Don’t want to lose potential customers?
Before even converting them, you have to give prospects a win.
How do you do that?
Topic of today’s email.
And as you’ll see, it’s less about them actually “getting” something, and more about them “experiencing” it.
I’ve been reading the book “$100M offers” by Alex Hormozi.
Some of what the guy does might sound scammy, but trust me. Lots to learn there.
it’s a classic case of someone learning from principles, rather than tactics.
And then applying those to their business.
Anyway, speaking of wins…
The thing people buy is the long-term value, aka their “dream outcome.” But the thing that makes them stay long enough to get it is the short term experience.
That’s what the quick wins are about.
Experiencing the dream outcome right away in some form or another.
It doesn’t have to be the full product.
In fact I think most of it is setting the right expectations and perceptions.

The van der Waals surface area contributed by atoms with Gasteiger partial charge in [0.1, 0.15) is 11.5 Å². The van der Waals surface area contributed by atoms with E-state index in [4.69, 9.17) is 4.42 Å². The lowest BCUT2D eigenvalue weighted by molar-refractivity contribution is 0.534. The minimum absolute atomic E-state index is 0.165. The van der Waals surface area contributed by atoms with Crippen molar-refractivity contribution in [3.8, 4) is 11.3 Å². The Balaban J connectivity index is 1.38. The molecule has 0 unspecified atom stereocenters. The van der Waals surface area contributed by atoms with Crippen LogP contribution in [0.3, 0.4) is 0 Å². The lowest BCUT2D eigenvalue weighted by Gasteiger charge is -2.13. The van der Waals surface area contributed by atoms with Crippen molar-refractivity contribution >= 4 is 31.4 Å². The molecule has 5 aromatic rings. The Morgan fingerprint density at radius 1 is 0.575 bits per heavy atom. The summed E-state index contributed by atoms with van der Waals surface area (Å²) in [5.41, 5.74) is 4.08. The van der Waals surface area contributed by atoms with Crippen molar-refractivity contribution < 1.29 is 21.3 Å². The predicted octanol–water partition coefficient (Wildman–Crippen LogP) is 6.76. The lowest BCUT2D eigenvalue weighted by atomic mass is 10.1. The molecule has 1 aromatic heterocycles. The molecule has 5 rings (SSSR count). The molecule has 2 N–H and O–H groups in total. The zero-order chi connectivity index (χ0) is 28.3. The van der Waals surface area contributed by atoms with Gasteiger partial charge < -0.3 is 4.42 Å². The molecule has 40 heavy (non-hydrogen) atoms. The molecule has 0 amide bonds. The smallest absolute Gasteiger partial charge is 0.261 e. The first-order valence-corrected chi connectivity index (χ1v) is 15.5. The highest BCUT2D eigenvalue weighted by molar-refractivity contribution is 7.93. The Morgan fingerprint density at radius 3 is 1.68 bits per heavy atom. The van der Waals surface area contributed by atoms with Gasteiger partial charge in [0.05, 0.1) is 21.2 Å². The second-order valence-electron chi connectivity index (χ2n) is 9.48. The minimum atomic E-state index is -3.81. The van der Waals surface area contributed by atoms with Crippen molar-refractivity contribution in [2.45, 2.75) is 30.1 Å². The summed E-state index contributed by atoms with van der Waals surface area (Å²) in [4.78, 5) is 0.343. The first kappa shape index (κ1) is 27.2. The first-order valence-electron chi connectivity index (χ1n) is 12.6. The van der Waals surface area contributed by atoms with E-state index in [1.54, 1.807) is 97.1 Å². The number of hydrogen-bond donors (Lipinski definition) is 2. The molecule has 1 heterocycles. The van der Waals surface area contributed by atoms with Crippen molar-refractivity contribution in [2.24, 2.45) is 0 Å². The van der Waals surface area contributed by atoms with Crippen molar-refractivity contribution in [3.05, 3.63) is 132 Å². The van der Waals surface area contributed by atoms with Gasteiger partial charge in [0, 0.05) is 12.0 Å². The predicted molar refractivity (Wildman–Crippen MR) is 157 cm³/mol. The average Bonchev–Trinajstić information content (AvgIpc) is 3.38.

Before people even buy.
And you can do it in 3 ways:
1. Being consistent in your copy, with your branding and with the types of customers you serve.
2. Being focused with your positioning and value proposition.
3. Reducing any sort of friction in the user experience with your brand and website.
Not rocket science, but it’s crazy how many businesses mess at least one of these up.
I see it on a daily basis, whenever I run a website reardown.
For example, the other day I was on a podcast, tearing down 2 SaaS websites, live.
With little to no knowledge of the audience I was able to spot all sorts of issues with navigation, value proposition and social proof…
…that the owner was totally overlooking.
And I think the reason is because that doesn’t feel like high priority work.
When it actually is.
These intangibles, all the details that make or break the customer experience, from learning about you, to landing on the site and then buying from you.
It all matters and should be curated.
That’s what makes customer stick long enough.
If you want to learn how to do that let’s talk.